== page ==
Australian research: feed fish food to pigs
// 18 Jan 2007
Australian scientists have found a way to reduce the amount of fat in pork by feeding fish meal to pigs.
This, they claim, will lead to produced pork which is rich in omega-3 fatty acids, which should prevent the prevalence of heart diseases.
These acids are known to break down triglycerides and reduce fat levels in the blood.
University of South Australia researcher Alison Coates said people could now benefit from eating enriched pork instead.
The study was set up with Bartlett Grain and Australian Pork.
Study participants were fed five 200 g serves of the omega-3-rich pork each week for a couple of weeks, with the results showing a decrease in triglyceride, or DHA fats.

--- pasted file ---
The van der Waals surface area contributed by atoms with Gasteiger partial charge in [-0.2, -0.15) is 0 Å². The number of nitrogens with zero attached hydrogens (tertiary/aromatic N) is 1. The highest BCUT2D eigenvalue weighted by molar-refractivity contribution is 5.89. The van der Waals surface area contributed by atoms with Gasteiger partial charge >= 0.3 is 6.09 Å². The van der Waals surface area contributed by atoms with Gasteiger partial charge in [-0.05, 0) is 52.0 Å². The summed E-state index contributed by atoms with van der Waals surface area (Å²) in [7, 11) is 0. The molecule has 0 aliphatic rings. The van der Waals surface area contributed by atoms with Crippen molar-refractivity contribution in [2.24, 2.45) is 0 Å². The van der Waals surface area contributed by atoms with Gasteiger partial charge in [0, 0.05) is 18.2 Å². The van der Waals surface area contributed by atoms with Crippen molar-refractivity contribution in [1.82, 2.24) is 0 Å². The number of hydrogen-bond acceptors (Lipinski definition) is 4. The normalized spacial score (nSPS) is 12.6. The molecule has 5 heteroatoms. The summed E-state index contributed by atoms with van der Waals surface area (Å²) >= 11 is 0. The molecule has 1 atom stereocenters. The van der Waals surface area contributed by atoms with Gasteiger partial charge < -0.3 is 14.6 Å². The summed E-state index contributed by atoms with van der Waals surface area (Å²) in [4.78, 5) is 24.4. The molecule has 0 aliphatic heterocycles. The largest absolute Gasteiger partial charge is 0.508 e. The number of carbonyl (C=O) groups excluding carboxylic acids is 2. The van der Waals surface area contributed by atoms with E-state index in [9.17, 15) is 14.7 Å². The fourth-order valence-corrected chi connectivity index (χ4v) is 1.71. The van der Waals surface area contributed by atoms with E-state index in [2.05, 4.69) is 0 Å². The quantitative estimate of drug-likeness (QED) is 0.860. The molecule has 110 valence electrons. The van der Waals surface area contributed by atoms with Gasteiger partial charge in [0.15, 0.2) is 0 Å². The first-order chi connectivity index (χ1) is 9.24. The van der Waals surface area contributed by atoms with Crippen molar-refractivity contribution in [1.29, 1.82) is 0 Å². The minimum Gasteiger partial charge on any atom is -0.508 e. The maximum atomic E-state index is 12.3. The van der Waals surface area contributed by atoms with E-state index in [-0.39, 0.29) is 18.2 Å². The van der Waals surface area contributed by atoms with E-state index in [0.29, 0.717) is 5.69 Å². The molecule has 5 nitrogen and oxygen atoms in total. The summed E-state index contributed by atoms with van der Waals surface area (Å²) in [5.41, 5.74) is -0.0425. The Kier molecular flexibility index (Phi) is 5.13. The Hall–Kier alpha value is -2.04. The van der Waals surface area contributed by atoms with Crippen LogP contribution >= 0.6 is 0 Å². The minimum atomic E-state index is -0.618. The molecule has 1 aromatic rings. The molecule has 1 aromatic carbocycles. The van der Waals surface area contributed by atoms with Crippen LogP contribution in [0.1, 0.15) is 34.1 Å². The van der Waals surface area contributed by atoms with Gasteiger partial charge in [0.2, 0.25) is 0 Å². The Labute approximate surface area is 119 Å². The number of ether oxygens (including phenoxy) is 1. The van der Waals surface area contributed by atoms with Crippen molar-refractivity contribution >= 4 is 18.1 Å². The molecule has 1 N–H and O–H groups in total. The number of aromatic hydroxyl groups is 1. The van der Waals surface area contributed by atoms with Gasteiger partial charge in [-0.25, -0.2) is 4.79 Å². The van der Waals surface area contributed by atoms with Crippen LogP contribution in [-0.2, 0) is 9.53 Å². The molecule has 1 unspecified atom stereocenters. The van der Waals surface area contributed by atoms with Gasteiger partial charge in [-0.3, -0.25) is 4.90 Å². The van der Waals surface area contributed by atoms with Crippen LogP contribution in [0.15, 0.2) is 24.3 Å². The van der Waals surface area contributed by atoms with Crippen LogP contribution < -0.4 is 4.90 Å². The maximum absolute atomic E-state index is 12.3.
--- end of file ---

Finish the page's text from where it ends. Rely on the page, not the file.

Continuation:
"There was an increase in the incorporation of good fats into cell membranes, and what that did was reduce the bad fats in circulation, which reduces the risk of heart disease," Dr Coates said.
Dr Coates said concerns that the pork or other omega-3-enriched foods would smell like fish were unfounded. "We did multiple evaluations of this and there was no different in the sensory perceptions," she said.
Several piggeries across Australia are beginning to use the odour-free feed and it has also been made available to poultry farms.
However, it appears unlikely the process can be replicated in cows or sheep, because ruminants have different digestive systems.